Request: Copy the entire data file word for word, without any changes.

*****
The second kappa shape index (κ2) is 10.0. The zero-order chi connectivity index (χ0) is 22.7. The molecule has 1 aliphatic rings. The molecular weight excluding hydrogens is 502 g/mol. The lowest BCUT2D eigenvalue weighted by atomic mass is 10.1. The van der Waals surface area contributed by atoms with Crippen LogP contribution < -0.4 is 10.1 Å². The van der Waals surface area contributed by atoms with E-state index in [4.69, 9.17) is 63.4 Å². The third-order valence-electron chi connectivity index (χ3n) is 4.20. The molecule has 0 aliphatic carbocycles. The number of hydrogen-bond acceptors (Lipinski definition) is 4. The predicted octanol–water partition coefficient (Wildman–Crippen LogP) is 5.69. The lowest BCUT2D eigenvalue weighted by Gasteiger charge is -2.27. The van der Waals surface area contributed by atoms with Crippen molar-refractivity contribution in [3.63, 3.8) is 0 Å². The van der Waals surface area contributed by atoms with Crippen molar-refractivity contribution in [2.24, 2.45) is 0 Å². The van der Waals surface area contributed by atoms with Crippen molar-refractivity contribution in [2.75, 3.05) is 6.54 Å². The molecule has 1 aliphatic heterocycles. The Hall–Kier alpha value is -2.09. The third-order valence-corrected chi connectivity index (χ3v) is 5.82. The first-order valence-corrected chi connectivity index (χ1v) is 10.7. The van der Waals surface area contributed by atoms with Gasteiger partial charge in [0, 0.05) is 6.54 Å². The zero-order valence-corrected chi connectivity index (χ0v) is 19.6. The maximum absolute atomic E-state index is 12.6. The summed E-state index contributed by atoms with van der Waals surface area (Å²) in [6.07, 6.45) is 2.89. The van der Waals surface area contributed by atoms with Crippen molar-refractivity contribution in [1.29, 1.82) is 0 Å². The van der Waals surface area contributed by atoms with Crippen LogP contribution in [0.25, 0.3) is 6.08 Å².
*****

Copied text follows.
The second kappa shape index (κ2) is 10.0. The zero-order chi connectivity index (χ0) is 22.7. The molecule has 1 aliphatic rings. The molecular weight excluding hydrogens is 502 g/mol. The lowest BCUT2D eigenvalue weighted by atomic mass is 10.1. The van der Waals surface area contributed by atoms with Crippen LogP contribution < -0.4 is 10.1 Å². The van der Waals surface area contributed by atoms with E-state index in [4.69, 9.17) is 63.4 Å². The third-order valence-electron chi connectivity index (χ3n) is 4.20. The molecule has 0 aliphatic carbocycles. The number of hydrogen-bond acceptors (Lipinski definition) is 4. The predicted octanol–water partition coefficient (Wildman–Crippen LogP) is 5.69. The lowest BCUT2D eigenvalue weighted by Gasteiger charge is -2.27. The van der Waals surface area contributed by atoms with Crippen molar-refractivity contribution in [3.63, 3.8) is 0 Å². The van der Waals surface area contributed by atoms with Crippen molar-refractivity contribution in [2.24, 2.45) is 0 Å². The van der Waals surface area contributed by atoms with Crippen molar-refractivity contribution in [2.75, 3.05) is 6.54 Å². The molecule has 1 aliphatic heterocycles. The Hall–Kier alpha value is -2.09. The third-order valence-corrected chi connectivity index (χ3v) is 5.82. The first-order valence-corrected chi connectivity index (χ1v) is 10.7. The van der Waals surface area contributed by atoms with Gasteiger partial charge in [0, 0.05) is 6.54 Å². The zero-order valence-corrected chi connectivity index (χ0v) is 19.6. The maximum absolute atomic E-state index is 12.6. The summed E-state index contributed by atoms with van der Waals surface area (Å²) in [6.07, 6.45) is 2.89. The van der Waals surface area contributed by atoms with Crippen molar-refractivity contribution in [1.29, 1.82) is 0 Å². The van der Waals surface area contributed by atoms with Crippen LogP contribution in [0.25, 0.3) is 6.08 Å².